Are micro fuel cells coming out of Hype Cycle? Toshiba's Micro Fuel Cell Battery Recharger

January 30 2009 / by Garry Golden
Category: Energy   Year: 2010   Rating: 7 Hot

methanol fuel cell

Most new technology platforms must walk up the stages of the 'Hype Cycle', and confront our tendency to overestimate short-term change, but underestimate the long term potential.

Fuel cells are this decade's poster child for failing to meet expectations of the Hype Cycle. But there are positive signs of progress.

PC World is reporting that Toshiba plans to release its first commercial version of a Direct methanol fuel cell (DMFC) battery recharger by the end of the first business quarter.

Micro Fuel cells help you unplug
Micro power applications are widely considered to be the first market application for fuel cells.  Dozens of startups and incumbent energy companies are developing micro methanol fuel cells as portable power solutions that help us 'unplug everything'.

Rather than carry around a charger+cord, you could carry a small fuel cell to recharge.  Of course the idea of a fuel cell battery recharger is still a strange concept to consumers, and could remain an early adopter niche product.  

The inevitable step for micro fuel cells is to replace batteries entirely.  To arrive at this future, hardware makers must integrate MFCs into products, and consumers must be able to buy small fuel cartridges (e.g. liquid methanol, solid hydrogen) on every retail shelf.  Until that day, the 'recharger' concept is the industry's best option.

Batteries & Fuel cells are like Peanut Butter and Jelly, not Oil and Water

Many energy bloggers like to pit batteries against fuel cells. 

It's quite comical to read the Comments section of a typical fuel cell post.  Skeptics throw virtual hissy fits and go through a very dated and uninformed list of problems related to production, cost, storage, et al.

Skeptics are usually just framing fuel cells at the bottom of the Hype Cycle rather than providing a solid application of market foresight to the natural evolution of technology platforms.

 

Batteries and fuel cells are actually quite compatible.

While each system has its own ideal set of applications, the two systems are complimentary in certain areas like electric vehicles.

Both devices convert energy via electrochemcial processes, but their schematics, price points, (et al) are different.

Batteries are closed storage systems that must be recharged. This makes it harder to cram more energy into a closed space, and requires us to reconnect to the grid to charge back up.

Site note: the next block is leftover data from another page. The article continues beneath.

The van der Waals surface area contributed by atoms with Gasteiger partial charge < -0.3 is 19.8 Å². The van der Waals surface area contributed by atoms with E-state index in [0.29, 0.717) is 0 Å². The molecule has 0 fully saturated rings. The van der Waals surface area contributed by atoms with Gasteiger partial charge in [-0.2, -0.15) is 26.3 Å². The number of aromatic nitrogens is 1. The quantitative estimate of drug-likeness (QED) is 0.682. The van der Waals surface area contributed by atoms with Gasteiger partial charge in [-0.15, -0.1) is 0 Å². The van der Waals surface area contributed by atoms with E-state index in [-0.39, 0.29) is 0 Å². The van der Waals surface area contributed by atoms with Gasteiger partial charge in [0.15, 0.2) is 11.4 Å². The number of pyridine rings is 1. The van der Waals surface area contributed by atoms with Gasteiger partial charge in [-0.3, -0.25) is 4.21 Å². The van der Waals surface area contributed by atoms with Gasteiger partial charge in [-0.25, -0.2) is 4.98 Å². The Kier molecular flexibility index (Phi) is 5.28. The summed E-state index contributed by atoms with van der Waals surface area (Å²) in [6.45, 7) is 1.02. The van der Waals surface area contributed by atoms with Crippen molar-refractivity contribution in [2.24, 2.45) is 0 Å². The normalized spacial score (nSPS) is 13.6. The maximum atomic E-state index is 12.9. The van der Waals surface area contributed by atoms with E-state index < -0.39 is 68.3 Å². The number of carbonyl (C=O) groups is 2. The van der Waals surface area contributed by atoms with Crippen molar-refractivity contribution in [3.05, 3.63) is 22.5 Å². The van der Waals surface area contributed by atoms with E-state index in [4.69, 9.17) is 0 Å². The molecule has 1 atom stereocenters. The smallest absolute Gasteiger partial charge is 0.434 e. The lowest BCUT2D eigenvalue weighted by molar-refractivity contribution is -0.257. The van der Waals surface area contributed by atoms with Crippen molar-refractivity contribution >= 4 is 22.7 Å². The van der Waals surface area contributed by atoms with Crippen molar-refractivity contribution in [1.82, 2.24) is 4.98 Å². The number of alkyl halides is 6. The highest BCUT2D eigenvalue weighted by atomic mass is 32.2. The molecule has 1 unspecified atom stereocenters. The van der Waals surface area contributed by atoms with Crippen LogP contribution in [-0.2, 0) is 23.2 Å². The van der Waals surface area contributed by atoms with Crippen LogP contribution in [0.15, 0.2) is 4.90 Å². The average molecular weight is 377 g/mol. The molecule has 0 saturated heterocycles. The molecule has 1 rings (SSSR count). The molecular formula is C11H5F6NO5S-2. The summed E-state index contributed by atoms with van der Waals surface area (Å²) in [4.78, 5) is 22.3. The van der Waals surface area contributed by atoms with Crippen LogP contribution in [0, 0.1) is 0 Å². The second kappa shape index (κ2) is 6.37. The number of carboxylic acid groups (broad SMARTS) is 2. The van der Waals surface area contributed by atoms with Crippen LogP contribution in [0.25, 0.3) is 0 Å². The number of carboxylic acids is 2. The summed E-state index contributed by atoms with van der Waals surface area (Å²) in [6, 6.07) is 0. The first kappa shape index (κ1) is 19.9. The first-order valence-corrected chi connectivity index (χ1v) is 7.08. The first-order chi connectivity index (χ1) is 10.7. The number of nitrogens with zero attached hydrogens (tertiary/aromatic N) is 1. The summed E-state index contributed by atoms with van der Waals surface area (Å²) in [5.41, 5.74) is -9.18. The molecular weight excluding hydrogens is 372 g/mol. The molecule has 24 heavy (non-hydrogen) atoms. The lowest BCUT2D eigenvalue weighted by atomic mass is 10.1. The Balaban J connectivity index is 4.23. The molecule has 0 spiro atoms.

Fuel cells are open systems that are fed a 'fuel' (e.g. hydrogen, hydrogen rich compound like methanol, or metals) that convert chemical energy into electricity.  As long as you provide more fuel the system will generate power.

Packets vs Stream
My own support for advancing micro fuel cells relates to the idea of 'packets' of energy vs 'streams' of electrons.

Today we must connect with the 'stream' of electricity that feeds our wall sockets.  But what if we tried to eliminate that dependency on plugging in?

If we bring the world online with batteries, they must have access to wall sockets to recharge.

If we use micro fuel cells, we can sell the 'fuel' separately over retail shelves. You don't need access to the grid, the energy is stored in high density packets that replace the need to plug in.

You'd carry around a small packet of energy, or buy packets at local convenience stores next to bottled water and gum.

Imagine only having to 'refuel' your cell phone once a week instead plugging in everynight?

Imagine having to 'swap out' a box of fuel for your electric car, rather than plug in and wait for the recharge?!

 

 

 

Story: PC World

Image: Old Toshiba DFMC

Comment Thread (2 Responses)

  1. Looks promising, although you would probably have a hard time getting that through airport security.

    Posted by: AdamEdwards   January 31, 2009
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  2. :-) Yes, good old security! But good news is that the FAA did approve methanol cartridges for air travel. So unless things change… it could be the final big regulatory hurdle!

    Posted by: Garry Golden   February 01, 2009
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